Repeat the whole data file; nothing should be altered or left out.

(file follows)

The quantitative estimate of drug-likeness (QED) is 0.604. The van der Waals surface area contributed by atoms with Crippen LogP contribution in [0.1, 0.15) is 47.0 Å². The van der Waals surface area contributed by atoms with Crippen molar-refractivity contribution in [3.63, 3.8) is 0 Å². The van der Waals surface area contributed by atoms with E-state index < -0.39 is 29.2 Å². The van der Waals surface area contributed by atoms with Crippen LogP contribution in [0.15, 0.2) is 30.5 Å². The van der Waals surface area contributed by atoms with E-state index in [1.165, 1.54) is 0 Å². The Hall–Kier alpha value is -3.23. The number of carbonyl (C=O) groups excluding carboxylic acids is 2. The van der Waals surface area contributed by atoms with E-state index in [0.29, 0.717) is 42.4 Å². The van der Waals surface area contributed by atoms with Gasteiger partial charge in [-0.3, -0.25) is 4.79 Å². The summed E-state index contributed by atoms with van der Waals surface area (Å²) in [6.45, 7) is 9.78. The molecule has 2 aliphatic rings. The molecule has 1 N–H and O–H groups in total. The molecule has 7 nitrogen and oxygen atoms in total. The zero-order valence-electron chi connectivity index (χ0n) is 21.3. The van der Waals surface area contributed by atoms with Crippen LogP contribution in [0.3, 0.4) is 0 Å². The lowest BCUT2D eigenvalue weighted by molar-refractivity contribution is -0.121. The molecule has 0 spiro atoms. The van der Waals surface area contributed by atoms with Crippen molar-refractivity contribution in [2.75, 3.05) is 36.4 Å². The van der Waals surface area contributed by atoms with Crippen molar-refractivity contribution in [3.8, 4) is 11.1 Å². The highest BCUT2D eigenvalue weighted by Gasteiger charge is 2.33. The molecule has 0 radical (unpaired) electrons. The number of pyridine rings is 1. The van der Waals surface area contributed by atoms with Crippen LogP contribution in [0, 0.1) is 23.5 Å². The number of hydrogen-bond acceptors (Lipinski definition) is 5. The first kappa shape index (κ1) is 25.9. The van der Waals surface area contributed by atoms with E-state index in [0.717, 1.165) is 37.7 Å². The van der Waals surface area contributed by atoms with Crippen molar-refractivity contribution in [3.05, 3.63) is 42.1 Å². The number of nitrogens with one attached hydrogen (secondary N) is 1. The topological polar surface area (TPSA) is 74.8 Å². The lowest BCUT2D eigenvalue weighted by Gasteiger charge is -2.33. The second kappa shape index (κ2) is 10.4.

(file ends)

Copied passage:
The quantitative estimate of drug-likeness (QED) is 0.604. The van der Waals surface area contributed by atoms with Crippen LogP contribution in [0.1, 0.15) is 47.0 Å². The van der Waals surface area contributed by atoms with Crippen molar-refractivity contribution in [3.63, 3.8) is 0 Å². The van der Waals surface area contributed by atoms with E-state index < -0.39 is 29.2 Å². The van der Waals surface area contributed by atoms with Crippen LogP contribution in [0.15, 0.2) is 30.5 Å². The van der Waals surface area contributed by atoms with E-state index in [1.165, 1.54) is 0 Å². The Hall–Kier alpha value is -3.23. The number of carbonyl (C=O) groups excluding carboxylic acids is 2. The van der Waals surface area contributed by atoms with E-state index in [0.29, 0.717) is 42.4 Å². The van der Waals surface area contributed by atoms with Gasteiger partial charge in [-0.3, -0.25) is 4.79 Å². The summed E-state index contributed by atoms with van der Waals surface area (Å²) in [6.45, 7) is 9.78. The molecule has 2 aliphatic rings. The molecule has 1 N–H and O–H groups in total. The molecule has 7 nitrogen and oxygen atoms in total. The zero-order valence-electron chi connectivity index (χ0n) is 21.3. The van der Waals surface area contributed by atoms with Crippen LogP contribution in [0.3, 0.4) is 0 Å². The lowest BCUT2D eigenvalue weighted by molar-refractivity contribution is -0.121. The molecule has 0 spiro atoms. The van der Waals surface area contributed by atoms with Crippen molar-refractivity contribution in [2.75, 3.05) is 36.4 Å². The van der Waals surface area contributed by atoms with Crippen molar-refractivity contribution in [3.8, 4) is 11.1 Å². The highest BCUT2D eigenvalue weighted by Gasteiger charge is 2.33. The molecule has 0 radical (unpaired) electrons. The number of pyridine rings is 1. The van der Waals surface area contributed by atoms with Crippen LogP contribution in [0, 0.1) is 23.5 Å². The number of hydrogen-bond acceptors (Lipinski definition) is 5. The first kappa shape index (κ1) is 25.9. The van der Waals surface area contributed by atoms with E-state index in [0.717, 1.165) is 37.7 Å². The van der Waals surface area contributed by atoms with Crippen molar-refractivity contribution in [3.05, 3.63) is 42.1 Å². The number of nitrogens with one attached hydrogen (secondary N) is 1. The topological polar surface area (TPSA) is 74.8 Å². The lowest BCUT2D eigenvalue weighted by Gasteiger charge is -2.33. The second kappa shape index (κ2) is 10.4.